The Elia LIFE+ project

It is possible to reconcile the transmission of electricity with biodiversity. Our European LIFE+ project proves it!

Summary of the project

For safety reasons, to prevent a fall or a short circuit, no trees are allowed to grow in the vicinity of high-voltage lines. Until recently, our maintenance policy for overhead lines entailed razing any vegetation within a corridor of roughly 50 metres beneath them. This policy is both expensive for Elia and does not exactly encourage biodiversity.

LIFE+ is a 5-year European project conducted by Elia to 'green' 150 km of forest corridors. Instead of ploughing up all vegetation with a rotary cutter every 5 to 8 years, Elia is restoring the land beneath these power lines, transforming it into more stable natural environments (like peatlands, forest edge shrubs, grazed pasture land, etc.) which will be easier and less costly to maintain and far better for biodiversity.

In summer 2013, the LIFE+ team simultaneously started work at several sites in the field, digging ponds, planting forest edge shrubs and so on. To find out more, watch the interview with LIFE+ project coordinator Gérard Jadoul.

Other communication campaigns aim to raise various target groups' awareness of the importance of taking biodiversity into account when managing vegetation. Training modules have been set up, leaflets have been published, and on the ground information panels will be set up and viewing platforms built. The project is a tremendous opportunity to showcase all the positive actions Elia is taking.

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Setting an example for Europe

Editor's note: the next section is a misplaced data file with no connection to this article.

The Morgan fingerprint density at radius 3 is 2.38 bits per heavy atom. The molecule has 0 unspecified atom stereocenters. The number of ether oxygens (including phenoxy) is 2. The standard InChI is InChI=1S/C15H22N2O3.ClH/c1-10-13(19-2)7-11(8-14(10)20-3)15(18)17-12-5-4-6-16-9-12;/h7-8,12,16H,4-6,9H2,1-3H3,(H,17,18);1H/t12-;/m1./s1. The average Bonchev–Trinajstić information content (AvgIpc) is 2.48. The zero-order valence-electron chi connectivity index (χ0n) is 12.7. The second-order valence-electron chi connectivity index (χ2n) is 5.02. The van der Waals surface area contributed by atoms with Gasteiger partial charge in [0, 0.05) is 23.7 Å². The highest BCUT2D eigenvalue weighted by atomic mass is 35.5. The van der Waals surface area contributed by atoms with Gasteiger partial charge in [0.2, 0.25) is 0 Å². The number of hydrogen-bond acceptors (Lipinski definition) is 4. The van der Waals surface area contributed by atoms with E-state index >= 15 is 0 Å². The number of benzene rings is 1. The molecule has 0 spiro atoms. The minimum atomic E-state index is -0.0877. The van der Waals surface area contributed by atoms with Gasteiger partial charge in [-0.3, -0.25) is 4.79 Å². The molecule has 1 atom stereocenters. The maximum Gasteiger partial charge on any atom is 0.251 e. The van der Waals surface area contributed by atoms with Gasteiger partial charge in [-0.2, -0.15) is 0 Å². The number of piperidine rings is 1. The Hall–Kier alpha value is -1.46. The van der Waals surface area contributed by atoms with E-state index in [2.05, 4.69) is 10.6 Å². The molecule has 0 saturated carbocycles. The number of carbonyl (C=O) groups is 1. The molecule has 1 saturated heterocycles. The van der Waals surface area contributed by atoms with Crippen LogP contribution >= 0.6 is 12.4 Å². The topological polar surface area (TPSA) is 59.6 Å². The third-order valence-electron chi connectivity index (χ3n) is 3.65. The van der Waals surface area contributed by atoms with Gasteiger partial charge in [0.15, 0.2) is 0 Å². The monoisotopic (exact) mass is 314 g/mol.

pylone

One of the aims of the project is to set an example for all other European transmission system operators (TSOs) and establish the first ecological network of its kind along the EU's 300,000 km of power lines.

Contact has already been made with the TSOs in 14 EU Member States that have shown the greatest interest in the project and its implementation in their own country. And interest is mounting all the time.

A 'guide to best practices' that will describe various ways of managing the aforementioned green corridors and highlight their financial benefits will be drawn up as part of the project. This 'vade mecum' will be used within Elia and distributed to the other European TSOs, among other ways via international associations like the European Network of Transmission System Operators for Electricity (ENTSO-E) and the International Council on Large Electronic Systems (CIGRE).

RTE, which manages the French power grid, is also one of the project partners and will assess the landscaping work done on the ground at 8 different sites (in the Aquitaine and Hautes-Alpes regions, Brittany, etc.). These sites were chosen not only because they are representative of the landscapes within RTE's territory, but also for their biogeographic diversity.

 

 

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Financing and partners

The total cost of the project will be €2.55 million and Elia receives an EU subsidy of €1.166 million via the LIFE+ programme plus a grant of €815,000 from the Walloon Region's Directorate-General for Natural Resources and the Environment (DGO3).

Elia's financial contribution to the project will total €600,000, while RTE will inject €110,000. Two non-profit organisations (Solon and CARAH) run the project, working constantly in conjunction with Elia. Accordingly, LIFE+ involves public and private sector partners as well as associations.

To follow the progress made with the project, see the News section on the official website.

Pictures and videos

Planting of conservatory orchards

Interview Violaine Fichefet, Walloon Natural and Agricultural Environmental Studies Department (DEMNA)

Interview Clément Rebuffat, Walloon Department of Nature and Forests (DNF) 

 

Photo gallery: click on the pictures below to open a preview

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